When I submitted my first paper to a peer-reviewed journal, I was all anxious not only about the quality of the empirical methods and results, but also about language and style, even more since I am not a native speaker. Granted — being a non-native speaker actually might be to my credit since reviewers will probably be less rigorous once they realize where I come from. But believe me, I would take great pains with the stylistic quality of a paper just as well if I were to submit it to a journal published in German (my native tongue).
Now that I have been asked to review other’s manuscripts for scientific journals, I have to realize that other authors don’t always seem to be as thorough and diligent as I thought everyone in the scientific community would be. Before I submit a paper, I carefully go through it several times and I give it to colleagues or friends, in order to at least exclude the most obvious misspellings and wrong grammar, but I also ask the others to check the consistency and comprehensibility of the text. Today I was asked to review a short paper for a German journal in educational psychology, and that paper surely can’t have gone to an internal review process as described above. There were at least four spelling errors on each page, even one in the title, and above that, whole passages were barely understandable because of inconsistently used terms; for example, they wrote of a “correlation between course observation and competency gains”, which seems to imply that observing a course leads to an increase in competency, when they actually meant the correlation between some characteristic of the course that was observed and competency gains. And that wasn’t the only truly bad paper I had on my desk. In another paper, the authors were not only very careless with spelling and grammar, they also didn’t care to collect new data! Even if it is often beneficial and revealing to re-analyze data, in that case there weren’t any really new conclusions, just a difficult-to-interpret mumble-jumble of “looks as if interesting to pursue in further analyses, but not interesting enough for ourselves, the great re-analyzers of previously collected data”.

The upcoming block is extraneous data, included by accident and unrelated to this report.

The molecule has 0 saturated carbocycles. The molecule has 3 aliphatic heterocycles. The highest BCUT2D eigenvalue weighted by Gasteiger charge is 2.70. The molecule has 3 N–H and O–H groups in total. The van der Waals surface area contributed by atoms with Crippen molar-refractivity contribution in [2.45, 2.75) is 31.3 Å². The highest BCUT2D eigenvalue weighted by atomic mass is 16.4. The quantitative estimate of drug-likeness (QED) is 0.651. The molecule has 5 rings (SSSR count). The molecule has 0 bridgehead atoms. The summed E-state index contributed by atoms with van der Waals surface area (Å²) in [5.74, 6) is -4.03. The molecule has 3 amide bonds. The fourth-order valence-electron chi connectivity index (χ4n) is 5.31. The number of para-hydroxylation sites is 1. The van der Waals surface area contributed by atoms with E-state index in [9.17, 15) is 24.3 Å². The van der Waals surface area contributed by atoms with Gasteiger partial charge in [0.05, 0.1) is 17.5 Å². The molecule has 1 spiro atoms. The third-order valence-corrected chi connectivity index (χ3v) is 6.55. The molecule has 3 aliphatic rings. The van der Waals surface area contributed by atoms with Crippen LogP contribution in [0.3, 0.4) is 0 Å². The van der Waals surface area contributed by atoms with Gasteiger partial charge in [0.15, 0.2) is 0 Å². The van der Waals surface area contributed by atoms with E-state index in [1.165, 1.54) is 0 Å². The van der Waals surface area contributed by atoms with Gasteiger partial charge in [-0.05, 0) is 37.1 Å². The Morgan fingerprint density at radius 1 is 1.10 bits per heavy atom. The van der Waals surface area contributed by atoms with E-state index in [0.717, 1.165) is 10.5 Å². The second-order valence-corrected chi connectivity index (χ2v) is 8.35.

One of the people I have published with, a seasoned scientist, told me he has the impression that an increasing number of authors cease to make use of an “internal” revision process (i.e. asking your colleagues, friends, or whoever) before submitting a paper and tend to burden some of the more tedious work (making your paper readable instead of just putting together the results and some refs) on the reviewers. He said the reason might be that people say: “the paper will have to revised anyway, so why bother”. But that is not what I think the review process should be about. I want to think about the scientific quality of a paper: does that paper in any way advance our knowledge, our insights, our “Erkenntnisse” about the phenomena analyzed? have the authors proceeded in an acceptable way? Did they adhere to the methodolological standards? I do not want to think about how a paper I haven’t written myself can be made more readable and comprehensible.